The ‘Scat’ is one of the most famous brackish water fish species. Big and basically peaceful, albeit with a robust and greedy personality, Scats have loads of character, and quickly become pets in a way few other fish manage. The Red Scat is a particular form of the Common Scat species (Scatophagus argus) that sports reddish patches on its fins. Juveniles also have a reddish tint to their scales that distinguishes them from the more yellowy bronze colour of the standard Scat. As such, the Red Scat has sometimes been classed a distinct subspecies by aquarists, Scatophagus argus rubifrons, though this name is not used in the scientific literature. Scats are very easy to keep. Juveniles thrive in low-end salinity systems, but as adults should be kept in either high-end brackish or fully marine systems as preferred. They will eat virtually anything, but a diet containing plenty of fresh green material is recommended. Scats do well as singletons, or else in groups of at least three specimens. They tend to be pushy at feeding time, but work well with very fast fish (such as Monos) that compete well. To purchase this fish, click: HERE.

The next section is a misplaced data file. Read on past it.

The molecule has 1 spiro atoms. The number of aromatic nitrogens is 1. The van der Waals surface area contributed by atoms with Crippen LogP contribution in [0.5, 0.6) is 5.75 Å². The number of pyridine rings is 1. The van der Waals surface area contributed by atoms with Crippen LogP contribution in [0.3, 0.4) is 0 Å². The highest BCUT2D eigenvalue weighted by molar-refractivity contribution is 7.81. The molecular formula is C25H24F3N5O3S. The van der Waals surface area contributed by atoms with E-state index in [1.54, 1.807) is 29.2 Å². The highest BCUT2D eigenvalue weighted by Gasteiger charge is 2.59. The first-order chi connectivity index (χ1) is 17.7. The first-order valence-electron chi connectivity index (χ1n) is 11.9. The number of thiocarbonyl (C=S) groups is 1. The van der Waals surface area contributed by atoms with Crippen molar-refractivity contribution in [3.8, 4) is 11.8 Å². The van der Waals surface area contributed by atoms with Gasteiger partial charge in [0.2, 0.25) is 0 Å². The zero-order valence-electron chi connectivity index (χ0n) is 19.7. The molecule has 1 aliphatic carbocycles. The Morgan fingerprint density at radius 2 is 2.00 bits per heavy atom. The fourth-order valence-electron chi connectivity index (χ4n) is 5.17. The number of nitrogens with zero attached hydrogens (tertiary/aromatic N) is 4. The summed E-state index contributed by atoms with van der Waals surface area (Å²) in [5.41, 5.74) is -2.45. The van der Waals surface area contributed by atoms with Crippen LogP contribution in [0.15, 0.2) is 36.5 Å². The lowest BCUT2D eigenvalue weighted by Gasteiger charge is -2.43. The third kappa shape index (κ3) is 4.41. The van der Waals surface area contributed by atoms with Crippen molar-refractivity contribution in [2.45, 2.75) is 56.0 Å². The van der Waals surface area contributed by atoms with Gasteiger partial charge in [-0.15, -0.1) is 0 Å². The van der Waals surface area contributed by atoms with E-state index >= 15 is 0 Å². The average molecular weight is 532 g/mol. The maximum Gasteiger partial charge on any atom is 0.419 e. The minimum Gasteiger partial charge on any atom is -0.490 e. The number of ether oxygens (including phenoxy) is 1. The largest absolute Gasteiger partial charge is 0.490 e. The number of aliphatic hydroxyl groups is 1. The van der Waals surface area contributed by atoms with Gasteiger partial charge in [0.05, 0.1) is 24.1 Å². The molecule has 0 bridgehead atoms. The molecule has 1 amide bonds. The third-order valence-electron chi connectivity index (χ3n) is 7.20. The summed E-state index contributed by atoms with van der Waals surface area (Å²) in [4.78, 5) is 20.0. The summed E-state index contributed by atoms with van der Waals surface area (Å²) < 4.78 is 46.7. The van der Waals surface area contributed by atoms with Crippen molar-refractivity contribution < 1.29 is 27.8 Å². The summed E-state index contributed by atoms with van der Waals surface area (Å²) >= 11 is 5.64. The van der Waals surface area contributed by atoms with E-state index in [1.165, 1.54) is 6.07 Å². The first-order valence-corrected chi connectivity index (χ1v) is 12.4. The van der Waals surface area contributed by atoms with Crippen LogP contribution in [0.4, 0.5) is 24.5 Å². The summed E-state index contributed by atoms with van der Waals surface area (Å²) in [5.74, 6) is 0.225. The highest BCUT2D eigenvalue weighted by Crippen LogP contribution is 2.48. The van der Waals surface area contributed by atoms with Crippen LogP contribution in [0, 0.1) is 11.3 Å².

Ocellated Pufferfish, Tetraodon cutcutia
This is one of the less often seen pufferfish species. It is a small (to 15 cm) and attractive species that sports a golden-brown body with mottled patches, a white belly, and a red fringe to the tail fin. Its common name comes from the dark ‘eye-spot’ on each flank, close to the base of the dorsal fin. As with most pufferfish, it is basically hardy and easy to keep, but very territorial and nippy. It needs to be kept singly, but once settled down, this fish has proven to be a good aquarium fish. It does well in low-end brackish water systems, especially tanks with plants around the edges and an open sandy area at the front where it will partially bury itself at times. Feeding is unproblematic, with most crunchy invertebrates being readily consumed, but take care to minimise the use of mussels and prawns. These contain thiaminase, which when used excessively, lead to vitamin B1 deficiency. Instead, round the diet out with food items such as cockles, white fish fillet, and insects, none of which containthiaminase. To purchase this fish, click: HERE.